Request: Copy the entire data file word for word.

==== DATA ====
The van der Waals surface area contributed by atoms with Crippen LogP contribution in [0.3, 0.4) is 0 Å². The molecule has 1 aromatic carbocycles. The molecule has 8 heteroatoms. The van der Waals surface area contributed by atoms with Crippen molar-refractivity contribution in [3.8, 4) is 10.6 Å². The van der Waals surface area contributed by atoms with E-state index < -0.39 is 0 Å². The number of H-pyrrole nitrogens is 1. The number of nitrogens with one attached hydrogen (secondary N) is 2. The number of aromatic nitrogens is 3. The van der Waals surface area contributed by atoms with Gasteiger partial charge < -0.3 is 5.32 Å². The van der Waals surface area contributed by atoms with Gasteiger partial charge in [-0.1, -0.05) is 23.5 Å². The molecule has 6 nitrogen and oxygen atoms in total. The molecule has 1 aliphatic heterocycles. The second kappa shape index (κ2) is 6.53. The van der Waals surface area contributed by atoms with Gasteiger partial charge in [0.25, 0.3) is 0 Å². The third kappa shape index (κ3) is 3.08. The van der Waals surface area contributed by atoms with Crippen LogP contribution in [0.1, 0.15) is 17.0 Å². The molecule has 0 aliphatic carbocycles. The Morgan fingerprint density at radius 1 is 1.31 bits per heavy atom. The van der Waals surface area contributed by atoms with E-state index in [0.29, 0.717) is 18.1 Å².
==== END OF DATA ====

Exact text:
The van der Waals surface area contributed by atoms with Crippen LogP contribution in [0.3, 0.4) is 0 Å². The molecule has 1 aromatic carbocycles. The molecule has 8 heteroatoms. The van der Waals surface area contributed by atoms with Crippen molar-refractivity contribution in [3.8, 4) is 10.6 Å². The van der Waals surface area contributed by atoms with E-state index < -0.39 is 0 Å². The number of H-pyrrole nitrogens is 1. The number of nitrogens with one attached hydrogen (secondary N) is 2. The number of aromatic nitrogens is 3. The van der Waals surface area contributed by atoms with Gasteiger partial charge < -0.3 is 5.32 Å². The van der Waals surface area contributed by atoms with Gasteiger partial charge in [-0.1, -0.05) is 23.5 Å². The molecule has 6 nitrogen and oxygen atoms in total. The molecule has 1 aliphatic heterocycles. The second kappa shape index (κ2) is 6.53. The van der Waals surface area contributed by atoms with Gasteiger partial charge in [0.25, 0.3) is 0 Å². The third kappa shape index (κ3) is 3.08. The van der Waals surface area contributed by atoms with Crippen LogP contribution in [0.1, 0.15) is 17.0 Å². The molecule has 0 aliphatic carbocycles. The Morgan fingerprint density at radius 1 is 1.31 bits per heavy atom. The van der Waals surface area contributed by atoms with E-state index in [0.29, 0.717) is 18.1 Å².